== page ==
Smart port in Rotterdam confounded by cyber attack
The APM Terminal in Rotterdam’s Maasvlakte harbour basin is the flagship container terminal for its parent, shipping giant Maersk. Fully automated, it serves as the model for other container terminals operated around the world by the Danish group.
But days after its computer system was struck by a ransomware virus on Tuesday, APM was idle, all cranes out of action, the Financieele Dagblad said on Thursday night.
By Friday afternoon, the firm’s older Rotterdam terminal had partially reopened, according to the Financiele Dagblad, but the fully-automated one remained out of action.
‘It’s a hard wake-up call for Rotterdam,’ Bas Janssen, director of port employers association Deltalinqs, told the Financieele Dagblad.
He said the virus attack which crippled scores of businesses worldwide, including APM and Maersk has had a massive impact.
‘There are physical fences to protect business locations, but this is an attack of a different order,’ Janssen said.
A third of port traffic
Only one of the three huge container terminal companies on the Maassvlakte was affected by the ransomware attack, but this represents a third of total turnover in Europe’s largest port.
If the companies ECT and RWG had also gone down, the Financieele Dagblad, writes, ‘nobody wants to think of the consequences.’
Port expert Bart Kuipers of Rotterdam’s Erasmus School of Economics, termed the attack on APM a ‘drastic event’, highlighting the role of IT at the port.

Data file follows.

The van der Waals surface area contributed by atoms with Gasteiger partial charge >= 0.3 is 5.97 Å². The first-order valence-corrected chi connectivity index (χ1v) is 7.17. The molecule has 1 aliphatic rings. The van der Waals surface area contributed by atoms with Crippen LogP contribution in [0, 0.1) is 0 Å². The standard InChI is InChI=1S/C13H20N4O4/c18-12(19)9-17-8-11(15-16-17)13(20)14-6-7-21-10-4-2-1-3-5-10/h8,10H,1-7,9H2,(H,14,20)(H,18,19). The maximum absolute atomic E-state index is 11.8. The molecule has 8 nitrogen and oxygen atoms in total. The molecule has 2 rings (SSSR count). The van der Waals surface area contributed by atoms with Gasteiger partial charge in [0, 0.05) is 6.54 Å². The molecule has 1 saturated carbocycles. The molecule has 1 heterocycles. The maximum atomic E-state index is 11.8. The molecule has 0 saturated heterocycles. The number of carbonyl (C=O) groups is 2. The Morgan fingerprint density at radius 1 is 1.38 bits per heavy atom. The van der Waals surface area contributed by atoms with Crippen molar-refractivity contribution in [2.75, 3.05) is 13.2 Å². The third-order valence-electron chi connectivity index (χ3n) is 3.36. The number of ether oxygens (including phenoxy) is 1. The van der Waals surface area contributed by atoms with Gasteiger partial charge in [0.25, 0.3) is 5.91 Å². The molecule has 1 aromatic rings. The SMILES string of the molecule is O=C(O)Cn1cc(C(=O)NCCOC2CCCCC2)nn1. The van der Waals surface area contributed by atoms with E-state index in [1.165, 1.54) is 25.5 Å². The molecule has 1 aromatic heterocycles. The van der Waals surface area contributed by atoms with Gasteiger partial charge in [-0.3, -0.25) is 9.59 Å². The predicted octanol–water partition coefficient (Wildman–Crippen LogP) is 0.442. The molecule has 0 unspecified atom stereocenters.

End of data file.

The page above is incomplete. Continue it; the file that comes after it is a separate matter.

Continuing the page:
Rotterdam is striving to be the ‘smartest port in the world’, which means that automated navigation systems aboard ships and ‘smart’ containers are on their way, Kuipers said.
He believes a ‘security arms race’ involving huge investments is underway to quash attacks like that at APM this week.
Kuipers said Maersk and its APM unit have the most advanced security systems against all attacks on the IT systems, which turns out to be a disadvantage.
APM’s older terminal in Rotterdam, which is not fully automated, can handle containers manually, as its crane technology operates independently, and it was reopened on Friday afternoon.
Meanwhile, IT experts say further attacks are inevitable.
They believe these will not be limited to ransomware but will include cyber attacks designed to cause as much damage as possible.
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